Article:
Monday, September 15, 2008

A correction and clarification on aging and health care cost growth

Recently I authored a Health Policy Outlook for AEI that looked at the relative roles of aging and per capita health care cost increases – called 'excess cost growth' – in driving increases in overall entitlement spending. The piece took on a increasingly common view that excess cost growth is really the only player in the entitlement game, making Social Security reform and policy issues regarding population aging seemingly irrelevant. New York Times columnist Paul Krugman, for instance, wrote that "the whole Beltway obsession with the fiscal burden of an aging population is misguided." Krugman and others cited a November 2007 CBO report as evidence; the report contained a chart showing that over the next 75 years almost 9 out of every 10 dollars in increased Medicare and Medicaid spending would be driven by excess cost growth, not population aging. This graph got my attention when it was featured in a blog post from Mark Thoma entitled "It's Not Social Security."Here's my recreation of the original CBO Medicare/Medicaid chart.

Now, for the correction: in my article, I quoted an op-ed from CBO Director Peter Orszag that appeared in the Wall Street Journal in December, 2007 in which he said "The fiscal gap does not arise, as many believe, primarily from the coming retirement of the baby boomers. Rather, the rate at which health-care costs grow will be the primary determinant of the nation's long-term budget picture." In my article, I pointed out that you could not infer this conclusion from the November 2007 CBO study because it did not include Social Security and did not express cost increases in present value form. However, in subsequent conversations it was pointed out to me Orszag's op-ed was referring to CBO's December 2007 Long Term Budget Outlook, in which the fiscal gap for the entire government, including Social Security, was calculated. This mischaracterization was an error on my part which I should have caught, and I regret not doing so.

That said, the fiscal gap calculations in the December Long-Term Budget Outlook shared the principal shortcoming of the November 2007 analysis, which was that interactions between aging and excess cost growth were attributed entirely to excess cost growth, not shown separately (as CBO has done in subsequent papers) or divided proportionatley between aging and excess cost growth (as I did in my paper). In addition, CBO used a technique for accounting for the effects of aging and excess cost growth on GDP – the denominator in the costs/GDP calculation – that tends to increase the share attributable to excess cost growth. (See CBO's May 2008 policy brief.) An equally plausible approach, I argued, showed a somewhat higher share deriving from population aging. (In the May policy brief, CBO's preferred method is called "approach 1" while I have used "approach 3.")

Here's a chart that attributes to aging and excess cost growth their proportionate shares of the interactions between the two, and uses CBO's "approach 3" from their May policy brief to account for effects on GDP.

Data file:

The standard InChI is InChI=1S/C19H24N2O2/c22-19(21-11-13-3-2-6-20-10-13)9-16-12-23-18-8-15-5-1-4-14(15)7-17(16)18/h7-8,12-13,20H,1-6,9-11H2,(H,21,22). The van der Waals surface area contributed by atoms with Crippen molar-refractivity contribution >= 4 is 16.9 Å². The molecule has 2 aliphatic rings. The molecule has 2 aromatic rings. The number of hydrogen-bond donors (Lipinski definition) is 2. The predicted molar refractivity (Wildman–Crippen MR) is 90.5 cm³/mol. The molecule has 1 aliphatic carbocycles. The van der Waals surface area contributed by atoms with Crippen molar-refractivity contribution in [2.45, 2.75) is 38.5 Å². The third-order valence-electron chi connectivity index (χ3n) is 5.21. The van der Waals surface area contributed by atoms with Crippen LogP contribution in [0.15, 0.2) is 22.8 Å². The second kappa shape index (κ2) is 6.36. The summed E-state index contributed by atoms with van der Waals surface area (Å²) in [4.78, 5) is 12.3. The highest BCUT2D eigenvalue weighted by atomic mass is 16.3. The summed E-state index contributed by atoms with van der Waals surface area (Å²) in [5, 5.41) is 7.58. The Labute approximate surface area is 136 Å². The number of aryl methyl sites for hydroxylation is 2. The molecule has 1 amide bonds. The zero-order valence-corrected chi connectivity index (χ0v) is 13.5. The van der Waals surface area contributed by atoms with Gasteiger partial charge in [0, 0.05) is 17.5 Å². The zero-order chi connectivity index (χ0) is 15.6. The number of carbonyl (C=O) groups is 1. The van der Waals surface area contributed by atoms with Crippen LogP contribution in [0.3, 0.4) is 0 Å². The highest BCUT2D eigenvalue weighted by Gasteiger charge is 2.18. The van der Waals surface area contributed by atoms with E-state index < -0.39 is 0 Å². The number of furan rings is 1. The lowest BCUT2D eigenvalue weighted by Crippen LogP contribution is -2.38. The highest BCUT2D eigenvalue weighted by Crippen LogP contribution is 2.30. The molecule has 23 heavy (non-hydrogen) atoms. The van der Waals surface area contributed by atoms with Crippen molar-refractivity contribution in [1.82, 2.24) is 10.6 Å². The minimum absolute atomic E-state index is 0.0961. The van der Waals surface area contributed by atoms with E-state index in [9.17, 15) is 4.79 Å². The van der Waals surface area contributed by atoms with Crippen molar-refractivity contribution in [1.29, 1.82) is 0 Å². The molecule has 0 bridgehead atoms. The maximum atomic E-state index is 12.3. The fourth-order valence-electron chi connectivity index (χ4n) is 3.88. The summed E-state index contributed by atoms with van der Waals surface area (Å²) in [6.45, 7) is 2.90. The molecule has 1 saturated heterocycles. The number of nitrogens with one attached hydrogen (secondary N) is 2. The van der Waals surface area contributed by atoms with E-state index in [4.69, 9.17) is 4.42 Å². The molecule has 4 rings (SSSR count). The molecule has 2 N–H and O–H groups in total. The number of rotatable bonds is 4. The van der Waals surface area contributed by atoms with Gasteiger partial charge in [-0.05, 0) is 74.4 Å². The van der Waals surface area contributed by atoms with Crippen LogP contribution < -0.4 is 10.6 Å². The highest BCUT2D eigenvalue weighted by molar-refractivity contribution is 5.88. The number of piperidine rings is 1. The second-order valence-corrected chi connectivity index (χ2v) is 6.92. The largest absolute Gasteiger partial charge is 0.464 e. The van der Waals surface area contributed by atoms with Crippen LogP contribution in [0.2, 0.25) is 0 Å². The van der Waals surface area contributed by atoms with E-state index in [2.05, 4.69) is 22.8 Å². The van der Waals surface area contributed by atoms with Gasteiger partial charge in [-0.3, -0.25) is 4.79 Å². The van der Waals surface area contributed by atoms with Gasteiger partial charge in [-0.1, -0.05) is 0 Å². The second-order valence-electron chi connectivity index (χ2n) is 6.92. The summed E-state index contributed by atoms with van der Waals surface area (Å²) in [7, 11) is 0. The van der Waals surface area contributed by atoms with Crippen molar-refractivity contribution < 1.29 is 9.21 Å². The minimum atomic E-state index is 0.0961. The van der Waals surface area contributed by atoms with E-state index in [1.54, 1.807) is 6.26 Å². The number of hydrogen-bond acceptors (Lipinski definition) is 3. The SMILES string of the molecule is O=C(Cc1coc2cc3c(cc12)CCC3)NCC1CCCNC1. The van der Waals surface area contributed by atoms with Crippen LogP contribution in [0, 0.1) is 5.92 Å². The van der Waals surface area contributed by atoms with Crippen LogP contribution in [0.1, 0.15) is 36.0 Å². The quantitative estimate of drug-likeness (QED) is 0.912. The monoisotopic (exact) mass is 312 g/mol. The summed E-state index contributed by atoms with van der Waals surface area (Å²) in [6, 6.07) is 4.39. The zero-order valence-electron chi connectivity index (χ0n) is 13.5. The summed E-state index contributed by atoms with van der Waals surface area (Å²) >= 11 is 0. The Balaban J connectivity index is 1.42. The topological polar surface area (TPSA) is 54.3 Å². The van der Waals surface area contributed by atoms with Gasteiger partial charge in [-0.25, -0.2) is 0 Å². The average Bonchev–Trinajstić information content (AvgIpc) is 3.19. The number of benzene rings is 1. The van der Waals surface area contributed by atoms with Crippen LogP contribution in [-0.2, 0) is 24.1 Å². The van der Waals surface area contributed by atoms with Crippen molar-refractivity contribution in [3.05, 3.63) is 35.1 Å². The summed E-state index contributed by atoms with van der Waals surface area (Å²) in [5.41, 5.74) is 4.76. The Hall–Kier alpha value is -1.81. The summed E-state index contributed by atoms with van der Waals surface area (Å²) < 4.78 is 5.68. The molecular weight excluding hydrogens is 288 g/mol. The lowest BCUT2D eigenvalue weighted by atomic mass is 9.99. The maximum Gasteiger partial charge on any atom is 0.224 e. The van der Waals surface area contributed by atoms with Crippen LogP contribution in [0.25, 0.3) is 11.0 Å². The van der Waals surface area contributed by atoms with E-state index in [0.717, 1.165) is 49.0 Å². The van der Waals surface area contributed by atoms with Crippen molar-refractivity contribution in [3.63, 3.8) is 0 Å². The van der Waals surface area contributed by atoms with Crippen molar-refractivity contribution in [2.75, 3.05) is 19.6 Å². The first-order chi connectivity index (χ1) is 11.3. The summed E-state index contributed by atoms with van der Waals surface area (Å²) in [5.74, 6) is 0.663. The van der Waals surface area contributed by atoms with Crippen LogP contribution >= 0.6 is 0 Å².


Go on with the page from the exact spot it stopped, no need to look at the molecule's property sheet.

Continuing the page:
Now here's an additional chart using the same methods, except that it adds to aging's share cost increases attributable to Social Security. As you can see, this is moving away from the original chart from which outside commentators drew so many conclusions.

This final chart expresses total Social Security, Medicare and Medicaid spending increases due to aging and excess cost growth in present value form. This discounts future cost increases at a 3 percent real interest rate, and more closely resembles methods used for Social Security and Medicare actuarial accounting as well as for calculations of the fiscal gap. You can see here that the roles of aging and excess cost growth are practically equal. (In this instance, aging is very slightly larger than excess cost growth, at 51%-49%, using CBO's "approach 1" for handling interactions with GDP, aging's share is 42% of the total.)

The point of these calculations isn't to show that aging is the primary cost driver of future entitlement spending; rather, it is simply to rebut the argument that aging is a bit-player in total entitlement spending – in other words, to show that concern over an aging population isn't misguided. Moreover, these numbers don't lead to the conclusion that we need less research on health care cost growth. Population aging, and the potential policy responses to it, have been much-studied and are well understood, why the drivers of health care cost growth and the relationship between health care cost and quality are much less well understood. What the results do show, which is what I argued in the original piece, was that we need continued research and policy work on both fronts.

Click here to download a spreadsheet containing these figures.

1 comment:

Brooks said...

You are correct about CBO's error in overlooking the impact of aging on excess cost growth of healthcare and thus erroneously categorizing all excess cost growth in healthcare as independent from the aging factor. It's something I pointed out long ago on Dean Baker's and Mark Thoma's blogs when they were arguing that "aging is clearly not the problem".

I later discovered and posted this analysis by the Concord Coalition to which you refer in your AEI piece. I asked Dean Baker or anyone else to explain to me what assumptions, methodology, etc. he/they considered erroneous in Concord's analysis, but didn't get much of a substantive response.